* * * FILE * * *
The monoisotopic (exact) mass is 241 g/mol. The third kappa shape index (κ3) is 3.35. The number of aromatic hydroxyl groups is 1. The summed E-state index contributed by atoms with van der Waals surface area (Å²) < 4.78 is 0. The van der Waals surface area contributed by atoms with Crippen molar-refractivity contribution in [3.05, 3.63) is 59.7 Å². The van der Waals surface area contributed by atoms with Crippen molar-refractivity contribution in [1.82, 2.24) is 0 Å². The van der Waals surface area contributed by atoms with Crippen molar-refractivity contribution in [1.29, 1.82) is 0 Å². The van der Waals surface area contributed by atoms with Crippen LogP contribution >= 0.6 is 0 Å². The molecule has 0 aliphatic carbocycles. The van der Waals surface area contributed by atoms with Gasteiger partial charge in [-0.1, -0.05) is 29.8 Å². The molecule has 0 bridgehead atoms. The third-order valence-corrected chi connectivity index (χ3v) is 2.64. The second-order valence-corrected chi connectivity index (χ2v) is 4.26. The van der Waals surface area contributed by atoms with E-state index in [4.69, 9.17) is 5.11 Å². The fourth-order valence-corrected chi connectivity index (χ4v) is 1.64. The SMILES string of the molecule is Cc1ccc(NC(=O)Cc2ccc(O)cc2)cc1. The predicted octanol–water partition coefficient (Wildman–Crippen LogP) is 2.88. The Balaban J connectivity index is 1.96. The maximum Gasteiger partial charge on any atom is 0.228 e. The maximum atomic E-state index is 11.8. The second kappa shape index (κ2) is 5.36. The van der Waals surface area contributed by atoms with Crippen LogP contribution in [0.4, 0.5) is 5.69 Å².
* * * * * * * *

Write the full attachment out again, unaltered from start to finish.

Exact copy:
The monoisotopic (exact) mass is 241 g/mol. The third kappa shape index (κ3) is 3.35. The number of aromatic hydroxyl groups is 1. The summed E-state index contributed by atoms with van der Waals surface area (Å²) < 4.78 is 0. The van der Waals surface area contributed by atoms with Crippen molar-refractivity contribution in [3.05, 3.63) is 59.7 Å². The van der Waals surface area contributed by atoms with Crippen molar-refractivity contribution in [1.82, 2.24) is 0 Å². The van der Waals surface area contributed by atoms with Crippen molar-refractivity contribution in [1.29, 1.82) is 0 Å². The van der Waals surface area contributed by atoms with Crippen LogP contribution >= 0.6 is 0 Å². The molecule has 0 aliphatic carbocycles. The van der Waals surface area contributed by atoms with Gasteiger partial charge in [-0.1, -0.05) is 29.8 Å². The molecule has 0 bridgehead atoms. The third-order valence-corrected chi connectivity index (χ3v) is 2.64. The second-order valence-corrected chi connectivity index (χ2v) is 4.26. The van der Waals surface area contributed by atoms with E-state index in [4.69, 9.17) is 5.11 Å². The fourth-order valence-corrected chi connectivity index (χ4v) is 1.64. The SMILES string of the molecule is Cc1ccc(NC(=O)Cc2ccc(O)cc2)cc1. The predicted octanol–water partition coefficient (Wildman–Crippen LogP) is 2.88. The Balaban J connectivity index is 1.96. The maximum Gasteiger partial charge on any atom is 0.228 e. The maximum atomic E-state index is 11.8. The second kappa shape index (κ2) is 5.36. The van der Waals surface area contributed by atoms with Crippen LogP contribution in [0.4, 0.5) is 5.69 Å².